UPDATE: One of the questions we asked in our original post was why couldn’t Kitty’s doppelgänger kill Adelaide? Why did she have her tied to the bed when she could have just stabbed her? Some might argue that it was pure dramatic tension – having the villain looking in the mirror, creepily playing with her face, allowed Peele to get the kids into the room for Zora to put herself in danger, and then Jason to kill Kitty with that fist-pumping crystal attack. RT user mattman suggests two explanations in the comments: “She couldn’t kill Adelaide because if it wasn’t for her, the tethered never would have escaped. Adelaide was important to all the tethers [sic].” He also posts: “My other idea comes from Kitty and Adelaide’s conversation earlier in the movie. Kitty is jealous of Adelaide’s beauty. Maybe the tether[ed] also feels that way and was about to pull a Face Off with those scissors.” It’s worth noting that as Kitty’s doppelgänger, Dahlia would have had to endure a bastardized – and presumably quite horrific – reflection of the plastic surgery procedures Kitty had undergone; thus she starts to cut her face maybe in an act of rebellion. Also, containing some part of Kitty’s soul, she might have just been enjoying a moment of vanity with herself in the mirror.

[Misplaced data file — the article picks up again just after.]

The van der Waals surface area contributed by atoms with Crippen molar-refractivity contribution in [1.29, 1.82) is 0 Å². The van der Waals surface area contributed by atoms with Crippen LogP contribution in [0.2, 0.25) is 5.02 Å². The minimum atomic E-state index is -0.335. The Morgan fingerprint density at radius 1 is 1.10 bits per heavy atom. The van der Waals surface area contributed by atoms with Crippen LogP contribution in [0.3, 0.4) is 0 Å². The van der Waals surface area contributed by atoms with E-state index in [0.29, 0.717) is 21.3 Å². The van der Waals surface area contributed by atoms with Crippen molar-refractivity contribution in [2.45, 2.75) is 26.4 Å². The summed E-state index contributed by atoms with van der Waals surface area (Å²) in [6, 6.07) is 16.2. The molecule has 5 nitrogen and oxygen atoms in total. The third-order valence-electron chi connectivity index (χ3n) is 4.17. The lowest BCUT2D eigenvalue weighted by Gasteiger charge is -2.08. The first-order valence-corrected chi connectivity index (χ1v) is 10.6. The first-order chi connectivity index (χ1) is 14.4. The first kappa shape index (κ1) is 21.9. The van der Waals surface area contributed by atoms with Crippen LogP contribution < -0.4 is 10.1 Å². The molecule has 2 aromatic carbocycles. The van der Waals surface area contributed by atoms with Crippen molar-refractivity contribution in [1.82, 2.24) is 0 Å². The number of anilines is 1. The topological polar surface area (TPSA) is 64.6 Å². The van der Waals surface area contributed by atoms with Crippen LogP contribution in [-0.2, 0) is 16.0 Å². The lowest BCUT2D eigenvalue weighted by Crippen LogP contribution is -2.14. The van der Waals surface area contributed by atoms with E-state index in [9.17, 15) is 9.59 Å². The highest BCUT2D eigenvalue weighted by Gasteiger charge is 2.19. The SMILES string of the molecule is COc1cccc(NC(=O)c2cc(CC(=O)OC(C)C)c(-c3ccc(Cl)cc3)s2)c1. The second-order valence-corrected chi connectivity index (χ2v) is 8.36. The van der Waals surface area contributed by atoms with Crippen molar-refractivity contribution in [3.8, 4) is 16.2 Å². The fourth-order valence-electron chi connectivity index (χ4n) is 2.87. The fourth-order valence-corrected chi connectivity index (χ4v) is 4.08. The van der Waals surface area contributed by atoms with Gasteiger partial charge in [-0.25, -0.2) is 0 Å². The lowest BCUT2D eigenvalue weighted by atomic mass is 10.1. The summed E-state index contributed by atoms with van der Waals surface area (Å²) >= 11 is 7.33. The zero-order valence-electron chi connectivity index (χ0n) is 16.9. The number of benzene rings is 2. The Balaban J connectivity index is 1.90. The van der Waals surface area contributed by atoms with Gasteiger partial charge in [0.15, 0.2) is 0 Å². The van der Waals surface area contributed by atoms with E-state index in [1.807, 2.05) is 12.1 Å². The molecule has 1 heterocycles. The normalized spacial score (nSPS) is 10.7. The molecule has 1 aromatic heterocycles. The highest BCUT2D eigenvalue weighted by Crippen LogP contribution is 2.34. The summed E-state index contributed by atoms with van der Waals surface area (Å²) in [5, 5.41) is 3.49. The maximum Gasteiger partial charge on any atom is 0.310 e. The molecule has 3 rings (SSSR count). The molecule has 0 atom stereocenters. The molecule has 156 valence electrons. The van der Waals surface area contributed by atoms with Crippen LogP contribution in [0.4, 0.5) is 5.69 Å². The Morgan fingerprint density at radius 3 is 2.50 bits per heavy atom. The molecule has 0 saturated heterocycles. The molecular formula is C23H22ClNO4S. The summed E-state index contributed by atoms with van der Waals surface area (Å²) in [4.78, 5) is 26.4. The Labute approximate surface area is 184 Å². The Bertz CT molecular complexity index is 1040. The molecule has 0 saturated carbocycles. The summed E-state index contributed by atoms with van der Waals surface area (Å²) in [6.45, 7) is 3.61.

And there are so many more questions. Like:
Think you know the answers? Think we got something wrong? Have more questions of your own? Let us know in the comments.
Thumbnail image courtesy @ Universal